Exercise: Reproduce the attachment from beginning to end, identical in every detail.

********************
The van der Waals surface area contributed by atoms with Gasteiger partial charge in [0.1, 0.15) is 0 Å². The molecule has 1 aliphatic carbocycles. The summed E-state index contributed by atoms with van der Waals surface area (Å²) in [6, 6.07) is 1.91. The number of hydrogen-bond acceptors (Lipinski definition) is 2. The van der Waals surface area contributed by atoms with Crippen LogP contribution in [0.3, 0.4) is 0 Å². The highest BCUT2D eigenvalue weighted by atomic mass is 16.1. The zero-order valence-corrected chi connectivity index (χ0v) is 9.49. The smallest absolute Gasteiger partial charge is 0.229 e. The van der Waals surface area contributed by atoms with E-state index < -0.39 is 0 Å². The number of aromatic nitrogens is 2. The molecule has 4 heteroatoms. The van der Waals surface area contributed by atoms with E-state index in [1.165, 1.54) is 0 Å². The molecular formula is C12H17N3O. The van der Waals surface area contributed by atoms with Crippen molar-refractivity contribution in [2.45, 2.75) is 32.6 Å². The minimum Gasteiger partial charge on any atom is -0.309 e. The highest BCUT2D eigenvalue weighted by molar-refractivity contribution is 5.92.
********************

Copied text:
The van der Waals surface area contributed by atoms with Gasteiger partial charge in [0.1, 0.15) is 0 Å². The molecule has 1 aliphatic carbocycles. The summed E-state index contributed by atoms with van der Waals surface area (Å²) in [6, 6.07) is 1.91. The number of hydrogen-bond acceptors (Lipinski definition) is 2. The van der Waals surface area contributed by atoms with Crippen LogP contribution in [0.3, 0.4) is 0 Å². The highest BCUT2D eigenvalue weighted by atomic mass is 16.1. The zero-order valence-corrected chi connectivity index (χ0v) is 9.49. The smallest absolute Gasteiger partial charge is 0.229 e. The van der Waals surface area contributed by atoms with E-state index < -0.39 is 0 Å². The number of aromatic nitrogens is 2. The molecule has 4 heteroatoms. The van der Waals surface area contributed by atoms with E-state index in [1.165, 1.54) is 0 Å². The molecular formula is C12H17N3O. The van der Waals surface area contributed by atoms with Crippen molar-refractivity contribution in [2.45, 2.75) is 32.6 Å². The minimum Gasteiger partial charge on any atom is -0.309 e. The highest BCUT2D eigenvalue weighted by molar-refractivity contribution is 5.92.